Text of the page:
A special safeguard mechanism is an attractive policy tool for low-income importing countries because it is automatic and does not require an injury test. Exporters might accept a safeguard for low-income countries if it results in larger tariff cuts than in its absence. The effects of a special safeguard mechanism on market stability and welfare are evaluated using wheat as a case study. The results show that a safeguard mechanism is not very trade distorting. Almost 80% of the increase in world welfare is still realized when low-income countries are granted a safeguard mechanism.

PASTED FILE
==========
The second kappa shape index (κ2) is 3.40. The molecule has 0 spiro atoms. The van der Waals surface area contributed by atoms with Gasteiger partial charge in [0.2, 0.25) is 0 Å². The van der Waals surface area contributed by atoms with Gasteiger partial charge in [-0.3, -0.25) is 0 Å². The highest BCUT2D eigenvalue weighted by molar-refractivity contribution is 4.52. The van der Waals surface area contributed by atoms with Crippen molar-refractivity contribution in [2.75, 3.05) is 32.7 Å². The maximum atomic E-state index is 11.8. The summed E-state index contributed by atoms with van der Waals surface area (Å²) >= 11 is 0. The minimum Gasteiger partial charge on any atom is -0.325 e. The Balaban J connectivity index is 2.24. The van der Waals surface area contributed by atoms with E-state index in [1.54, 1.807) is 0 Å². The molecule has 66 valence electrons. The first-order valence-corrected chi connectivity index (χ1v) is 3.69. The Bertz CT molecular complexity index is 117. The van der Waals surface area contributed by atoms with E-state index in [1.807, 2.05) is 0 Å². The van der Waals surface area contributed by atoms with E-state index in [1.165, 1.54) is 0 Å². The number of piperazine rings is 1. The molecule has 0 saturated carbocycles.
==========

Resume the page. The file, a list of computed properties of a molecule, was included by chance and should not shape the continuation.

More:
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Document Type: Research Article
Jason H. Grant is a Ph.D. candidate in the Department of Agricultural Economics at Purdue University.
Karl D. Meilke is a professor in the Department of Agricultural Economics and Business at the University of Guelph.
Publication date: March 1, 2006